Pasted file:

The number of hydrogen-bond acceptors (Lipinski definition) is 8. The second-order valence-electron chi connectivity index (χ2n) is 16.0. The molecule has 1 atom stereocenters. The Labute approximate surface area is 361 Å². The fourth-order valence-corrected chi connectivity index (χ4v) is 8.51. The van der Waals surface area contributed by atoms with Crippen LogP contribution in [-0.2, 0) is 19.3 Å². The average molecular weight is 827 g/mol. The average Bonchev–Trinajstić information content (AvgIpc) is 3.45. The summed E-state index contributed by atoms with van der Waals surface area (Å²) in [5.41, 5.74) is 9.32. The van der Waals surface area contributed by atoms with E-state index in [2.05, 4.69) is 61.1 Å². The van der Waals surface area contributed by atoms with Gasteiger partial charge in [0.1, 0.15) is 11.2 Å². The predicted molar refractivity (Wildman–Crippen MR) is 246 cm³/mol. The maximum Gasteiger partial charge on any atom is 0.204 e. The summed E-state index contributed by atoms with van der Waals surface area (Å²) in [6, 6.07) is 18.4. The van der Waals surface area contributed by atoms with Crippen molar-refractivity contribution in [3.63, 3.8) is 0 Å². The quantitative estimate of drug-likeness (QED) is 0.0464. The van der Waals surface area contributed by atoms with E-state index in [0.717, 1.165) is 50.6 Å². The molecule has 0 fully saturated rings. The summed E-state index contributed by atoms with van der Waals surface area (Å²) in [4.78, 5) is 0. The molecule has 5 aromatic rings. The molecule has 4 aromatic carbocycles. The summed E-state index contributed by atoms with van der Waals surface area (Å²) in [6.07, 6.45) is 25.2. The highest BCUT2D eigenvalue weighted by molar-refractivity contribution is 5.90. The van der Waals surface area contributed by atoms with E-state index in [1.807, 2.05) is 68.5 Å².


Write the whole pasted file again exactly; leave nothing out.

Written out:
The number of hydrogen-bond acceptors (Lipinski definition) is 8. The second-order valence-electron chi connectivity index (χ2n) is 16.0. The molecule has 1 atom stereocenters. The Labute approximate surface area is 361 Å². The fourth-order valence-corrected chi connectivity index (χ4v) is 8.51. The van der Waals surface area contributed by atoms with Crippen LogP contribution in [-0.2, 0) is 19.3 Å². The average molecular weight is 827 g/mol. The average Bonchev–Trinajstić information content (AvgIpc) is 3.45. The summed E-state index contributed by atoms with van der Waals surface area (Å²) in [5.41, 5.74) is 9.32. The van der Waals surface area contributed by atoms with E-state index in [2.05, 4.69) is 61.1 Å². The van der Waals surface area contributed by atoms with Gasteiger partial charge in [0.1, 0.15) is 11.2 Å². The predicted molar refractivity (Wildman–Crippen MR) is 246 cm³/mol. The maximum Gasteiger partial charge on any atom is 0.204 e. The summed E-state index contributed by atoms with van der Waals surface area (Å²) in [6, 6.07) is 18.4. The van der Waals surface area contributed by atoms with Crippen molar-refractivity contribution in [3.63, 3.8) is 0 Å². The quantitative estimate of drug-likeness (QED) is 0.0464. The van der Waals surface area contributed by atoms with E-state index in [0.717, 1.165) is 50.6 Å². The molecule has 0 fully saturated rings. The summed E-state index contributed by atoms with van der Waals surface area (Å²) in [4.78, 5) is 0. The molecule has 5 aromatic rings. The molecule has 4 aromatic carbocycles. The summed E-state index contributed by atoms with van der Waals surface area (Å²) in [6.07, 6.45) is 25.2. The highest BCUT2D eigenvalue weighted by molar-refractivity contribution is 5.90. The van der Waals surface area contributed by atoms with E-state index in [1.807, 2.05) is 68.5 Å².